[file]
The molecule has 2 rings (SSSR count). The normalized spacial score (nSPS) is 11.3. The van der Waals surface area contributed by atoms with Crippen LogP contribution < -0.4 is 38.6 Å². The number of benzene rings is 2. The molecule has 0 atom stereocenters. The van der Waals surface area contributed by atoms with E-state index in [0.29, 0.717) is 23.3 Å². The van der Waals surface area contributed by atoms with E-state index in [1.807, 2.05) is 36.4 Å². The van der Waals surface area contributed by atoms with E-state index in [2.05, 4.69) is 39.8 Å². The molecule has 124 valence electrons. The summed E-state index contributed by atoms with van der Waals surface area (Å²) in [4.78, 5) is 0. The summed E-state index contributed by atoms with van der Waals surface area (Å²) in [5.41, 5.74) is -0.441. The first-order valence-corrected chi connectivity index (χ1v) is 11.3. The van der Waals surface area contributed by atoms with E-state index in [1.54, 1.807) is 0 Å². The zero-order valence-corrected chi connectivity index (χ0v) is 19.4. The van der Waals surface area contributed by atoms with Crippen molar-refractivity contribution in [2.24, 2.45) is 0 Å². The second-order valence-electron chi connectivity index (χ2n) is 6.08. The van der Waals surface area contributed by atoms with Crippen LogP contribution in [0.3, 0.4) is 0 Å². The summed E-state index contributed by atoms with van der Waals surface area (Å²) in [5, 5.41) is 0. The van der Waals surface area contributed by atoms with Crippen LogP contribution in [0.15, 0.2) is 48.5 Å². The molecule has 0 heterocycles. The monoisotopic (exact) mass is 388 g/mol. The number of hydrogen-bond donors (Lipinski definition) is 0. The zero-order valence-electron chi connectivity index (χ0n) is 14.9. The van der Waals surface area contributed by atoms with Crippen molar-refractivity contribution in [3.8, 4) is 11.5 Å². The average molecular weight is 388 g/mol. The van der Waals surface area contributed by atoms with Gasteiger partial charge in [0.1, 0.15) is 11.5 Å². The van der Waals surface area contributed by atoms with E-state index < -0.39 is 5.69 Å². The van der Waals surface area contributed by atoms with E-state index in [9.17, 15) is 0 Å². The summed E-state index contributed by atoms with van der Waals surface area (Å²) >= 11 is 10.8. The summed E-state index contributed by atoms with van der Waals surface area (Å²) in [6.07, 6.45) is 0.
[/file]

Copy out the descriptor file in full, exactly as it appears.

The molecule has 2 rings (SSSR count). The normalized spacial score (nSPS) is 11.3. The van der Waals surface area contributed by atoms with Crippen LogP contribution < -0.4 is 38.6 Å². The number of benzene rings is 2. The molecule has 0 atom stereocenters. The van der Waals surface area contributed by atoms with E-state index in [0.29, 0.717) is 23.3 Å². The van der Waals surface area contributed by atoms with E-state index in [1.807, 2.05) is 36.4 Å². The van der Waals surface area contributed by atoms with E-state index in [2.05, 4.69) is 39.8 Å². The molecule has 124 valence electrons. The summed E-state index contributed by atoms with van der Waals surface area (Å²) in [4.78, 5) is 0. The summed E-state index contributed by atoms with van der Waals surface area (Å²) in [5.41, 5.74) is -0.441. The first-order valence-corrected chi connectivity index (χ1v) is 11.3. The van der Waals surface area contributed by atoms with E-state index in [1.54, 1.807) is 0 Å². The zero-order valence-corrected chi connectivity index (χ0v) is 19.4. The van der Waals surface area contributed by atoms with Crippen molar-refractivity contribution in [2.24, 2.45) is 0 Å². The second-order valence-electron chi connectivity index (χ2n) is 6.08. The van der Waals surface area contributed by atoms with Crippen LogP contribution in [0.3, 0.4) is 0 Å². The summed E-state index contributed by atoms with van der Waals surface area (Å²) in [5, 5.41) is 0. The van der Waals surface area contributed by atoms with Crippen LogP contribution in [0.15, 0.2) is 48.5 Å². The molecule has 0 heterocycles. The monoisotopic (exact) mass is 388 g/mol. The number of hydrogen-bond donors (Lipinski definition) is 0. The zero-order valence-electron chi connectivity index (χ0n) is 14.9. The van der Waals surface area contributed by atoms with Crippen molar-refractivity contribution in [3.8, 4) is 11.5 Å². The average molecular weight is 388 g/mol. The van der Waals surface area contributed by atoms with Gasteiger partial charge in [0.1, 0.15) is 11.5 Å². The van der Waals surface area contributed by atoms with E-state index < -0.39 is 5.69 Å². The van der Waals surface area contributed by atoms with E-state index in [9.17, 15) is 0 Å². The summed E-state index contributed by atoms with van der Waals surface area (Å²) >= 11 is 10.8. The summed E-state index contributed by atoms with van der Waals surface area (Å²) in [6.07, 6.45) is 0.